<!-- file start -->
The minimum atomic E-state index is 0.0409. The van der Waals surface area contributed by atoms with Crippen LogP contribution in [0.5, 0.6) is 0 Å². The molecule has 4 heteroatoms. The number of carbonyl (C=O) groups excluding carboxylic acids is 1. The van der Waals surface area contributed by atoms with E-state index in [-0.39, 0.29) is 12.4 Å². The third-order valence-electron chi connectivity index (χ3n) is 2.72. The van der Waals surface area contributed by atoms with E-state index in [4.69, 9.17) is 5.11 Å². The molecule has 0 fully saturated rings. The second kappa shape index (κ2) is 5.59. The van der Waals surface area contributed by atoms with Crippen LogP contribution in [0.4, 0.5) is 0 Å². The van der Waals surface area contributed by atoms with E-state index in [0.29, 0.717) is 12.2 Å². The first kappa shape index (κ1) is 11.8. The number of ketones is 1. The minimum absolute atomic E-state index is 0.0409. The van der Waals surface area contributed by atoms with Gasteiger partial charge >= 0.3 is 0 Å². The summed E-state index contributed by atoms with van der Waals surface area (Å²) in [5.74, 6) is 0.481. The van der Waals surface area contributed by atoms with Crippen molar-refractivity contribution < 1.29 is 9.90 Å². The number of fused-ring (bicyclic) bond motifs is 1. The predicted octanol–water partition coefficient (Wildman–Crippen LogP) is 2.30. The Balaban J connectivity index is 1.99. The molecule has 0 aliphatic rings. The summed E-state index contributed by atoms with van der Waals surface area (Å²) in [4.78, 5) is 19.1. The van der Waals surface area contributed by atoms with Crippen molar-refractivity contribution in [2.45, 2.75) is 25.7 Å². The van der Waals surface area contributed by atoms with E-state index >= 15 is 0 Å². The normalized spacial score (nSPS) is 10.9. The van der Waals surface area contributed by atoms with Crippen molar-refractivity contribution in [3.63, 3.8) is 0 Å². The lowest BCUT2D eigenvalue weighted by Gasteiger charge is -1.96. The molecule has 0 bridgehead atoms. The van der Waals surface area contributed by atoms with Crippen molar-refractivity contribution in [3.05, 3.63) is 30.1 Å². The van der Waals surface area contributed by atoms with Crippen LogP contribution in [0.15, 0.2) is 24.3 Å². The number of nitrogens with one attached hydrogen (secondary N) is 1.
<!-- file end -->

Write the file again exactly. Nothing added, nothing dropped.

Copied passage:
The minimum atomic E-state index is 0.0409. The van der Waals surface area contributed by atoms with Crippen LogP contribution in [0.5, 0.6) is 0 Å². The molecule has 4 heteroatoms. The number of carbonyl (C=O) groups excluding carboxylic acids is 1. The van der Waals surface area contributed by atoms with E-state index in [-0.39, 0.29) is 12.4 Å². The third-order valence-electron chi connectivity index (χ3n) is 2.72. The van der Waals surface area contributed by atoms with E-state index in [4.69, 9.17) is 5.11 Å². The molecule has 0 fully saturated rings. The second kappa shape index (κ2) is 5.59. The van der Waals surface area contributed by atoms with Crippen LogP contribution in [0.4, 0.5) is 0 Å². The van der Waals surface area contributed by atoms with E-state index in [0.29, 0.717) is 12.2 Å². The first kappa shape index (κ1) is 11.8. The number of ketones is 1. The minimum absolute atomic E-state index is 0.0409. The van der Waals surface area contributed by atoms with Gasteiger partial charge >= 0.3 is 0 Å². The summed E-state index contributed by atoms with van der Waals surface area (Å²) in [5.74, 6) is 0.481. The van der Waals surface area contributed by atoms with Crippen molar-refractivity contribution < 1.29 is 9.90 Å². The number of fused-ring (bicyclic) bond motifs is 1. The predicted octanol–water partition coefficient (Wildman–Crippen LogP) is 2.30. The Balaban J connectivity index is 1.99. The molecule has 0 aliphatic rings. The summed E-state index contributed by atoms with van der Waals surface area (Å²) in [4.78, 5) is 19.1. The van der Waals surface area contributed by atoms with Crippen molar-refractivity contribution in [2.45, 2.75) is 25.7 Å². The van der Waals surface area contributed by atoms with E-state index >= 15 is 0 Å². The normalized spacial score (nSPS) is 10.9. The van der Waals surface area contributed by atoms with Crippen molar-refractivity contribution in [3.63, 3.8) is 0 Å². The lowest BCUT2D eigenvalue weighted by Gasteiger charge is -1.96. The molecule has 0 bridgehead atoms. The van der Waals surface area contributed by atoms with Crippen molar-refractivity contribution in [3.05, 3.63) is 30.1 Å². The van der Waals surface area contributed by atoms with Crippen LogP contribution in [0.15, 0.2) is 24.3 Å². The number of nitrogens with one attached hydrogen (secondary N) is 1.